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I'm not asking how to log what the stored procedure does, I simply want a list of all the stored procedures that are being triggered and run dumped into the statement log.

I've got it logging all the statements with:

log_statement=all

but all that is logging is the statements sent to the server, not the triggered stored procedures that are running because of them.

I'm trying to find out which which functions are being fired because of triggers. I wouldn't mind know which triggers are firing, but most interested in knowing which functions are getting called because of them.

I've inherited this code base and it has a LOT of stored procedures, I'd just like to know what's getting run, I can turn on logging in those procedures if I need it, but I don't want to go annotating all the stored procs to see all the statements they are executing.

  • Please clarify: Are you only looking for procedures called as part of a trigger? – Peter Eisentraut Jul 13 '16 at 18:16
3

You can see a count of all user-defined functions being called in the system view pg_stat_user_functions.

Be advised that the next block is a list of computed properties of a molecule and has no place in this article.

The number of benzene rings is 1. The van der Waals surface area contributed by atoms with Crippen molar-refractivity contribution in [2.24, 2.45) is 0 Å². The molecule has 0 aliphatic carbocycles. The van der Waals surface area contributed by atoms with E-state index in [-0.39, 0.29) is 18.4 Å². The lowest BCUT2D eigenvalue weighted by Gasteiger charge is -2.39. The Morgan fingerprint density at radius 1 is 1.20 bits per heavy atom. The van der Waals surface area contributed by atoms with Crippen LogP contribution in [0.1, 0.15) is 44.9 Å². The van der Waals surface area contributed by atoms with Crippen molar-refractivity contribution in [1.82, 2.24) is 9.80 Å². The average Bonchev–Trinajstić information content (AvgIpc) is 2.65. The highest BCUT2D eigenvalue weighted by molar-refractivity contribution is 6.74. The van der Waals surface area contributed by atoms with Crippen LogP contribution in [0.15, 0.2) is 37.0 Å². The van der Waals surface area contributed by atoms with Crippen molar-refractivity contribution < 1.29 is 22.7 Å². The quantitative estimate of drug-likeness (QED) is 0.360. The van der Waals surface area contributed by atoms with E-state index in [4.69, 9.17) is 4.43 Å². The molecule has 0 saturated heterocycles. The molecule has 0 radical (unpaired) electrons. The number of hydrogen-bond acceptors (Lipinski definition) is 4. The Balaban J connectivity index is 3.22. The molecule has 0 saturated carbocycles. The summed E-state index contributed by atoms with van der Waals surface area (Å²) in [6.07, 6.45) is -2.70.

There is no facility to write all function calls to the log. That would be quite bulky.

If you're feeling adventurous, you can play with the settings debug_print_parse and debug_print_plan to get more detailed information about what is being called. Again, this will be bulky.

  • Not seeing debug_print_plan helping here, It lays out the query plan, but I don't see it showing which triggers are being run, unless I just am not reading it right. – boatcoder Jul 13 '16 at 17:03
  • The plan will contain a FUNCEXPR with a funcid for each function call. But if you want to know which triggers are being run, this won't help you. – Peter Eisentraut Jul 13 '16 at 18:11
0

Strictly speaking, there are not true "stored procedures" in Postgres. Just functions - doing almost but not quite the same.

The best option I see is putting RAISE LOG statements into plpgsql function bodies.

One other option that comes to mind: the additional module auto_explain. It's actually used to log all query plans and generates huge amounts of log output for debugging. But it has the unique capability to also log query plans for nested statements including SQL in plpgsql functions. And you can restrict it to long running queries. So if you should be hunting for performance problems in one of your functions, there is an option for you. But not to just log all function calls. Details:

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